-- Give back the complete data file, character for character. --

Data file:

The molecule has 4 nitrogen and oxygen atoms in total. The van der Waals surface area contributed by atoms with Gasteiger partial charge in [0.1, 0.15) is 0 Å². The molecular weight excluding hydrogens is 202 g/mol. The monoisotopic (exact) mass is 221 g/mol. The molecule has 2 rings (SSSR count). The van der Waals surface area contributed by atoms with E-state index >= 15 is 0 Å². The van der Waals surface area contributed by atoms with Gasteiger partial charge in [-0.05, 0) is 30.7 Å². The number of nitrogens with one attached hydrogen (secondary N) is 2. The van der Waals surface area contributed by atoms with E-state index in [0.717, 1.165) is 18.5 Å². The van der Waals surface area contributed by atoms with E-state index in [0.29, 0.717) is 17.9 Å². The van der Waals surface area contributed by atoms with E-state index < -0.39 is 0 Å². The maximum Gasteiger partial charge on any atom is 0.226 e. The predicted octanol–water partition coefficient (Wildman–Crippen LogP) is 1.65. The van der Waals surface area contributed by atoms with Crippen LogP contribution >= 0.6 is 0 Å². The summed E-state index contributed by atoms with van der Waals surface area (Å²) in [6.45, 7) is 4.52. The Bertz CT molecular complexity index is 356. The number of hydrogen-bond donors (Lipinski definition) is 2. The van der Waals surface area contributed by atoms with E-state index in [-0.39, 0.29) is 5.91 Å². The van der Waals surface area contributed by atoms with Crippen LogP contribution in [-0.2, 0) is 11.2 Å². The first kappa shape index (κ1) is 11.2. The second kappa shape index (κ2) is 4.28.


The molecule has 4 nitrogen and oxygen atoms in total. The van der Waals surface area contributed by atoms with Gasteiger partial charge in [0.1, 0.15) is 0 Å². The molecular weight excluding hydrogens is 202 g/mol. The monoisotopic (exact) mass is 221 g/mol. The molecule has 2 rings (SSSR count). The van der Waals surface area contributed by atoms with E-state index >= 15 is 0 Å². The van der Waals surface area contributed by atoms with Gasteiger partial charge in [-0.05, 0) is 30.7 Å². The number of nitrogens with one attached hydrogen (secondary N) is 2. The van der Waals surface area contributed by atoms with E-state index in [0.717, 1.165) is 18.5 Å². The van der Waals surface area contributed by atoms with E-state index in [0.29, 0.717) is 17.9 Å². The van der Waals surface area contributed by atoms with E-state index < -0.39 is 0 Å². The maximum Gasteiger partial charge on any atom is 0.226 e. The predicted octanol–water partition coefficient (Wildman–Crippen LogP) is 1.65. The van der Waals surface area contributed by atoms with Crippen LogP contribution >= 0.6 is 0 Å². The summed E-state index contributed by atoms with van der Waals surface area (Å²) in [6.45, 7) is 4.52. The Bertz CT molecular complexity index is 356. The number of hydrogen-bond donors (Lipinski definition) is 2. The van der Waals surface area contributed by atoms with E-state index in [-0.39, 0.29) is 5.91 Å². The van der Waals surface area contributed by atoms with Crippen LogP contribution in [-0.2, 0) is 11.2 Å². The first kappa shape index (κ1) is 11.2. The second kappa shape index (κ2) is 4.28.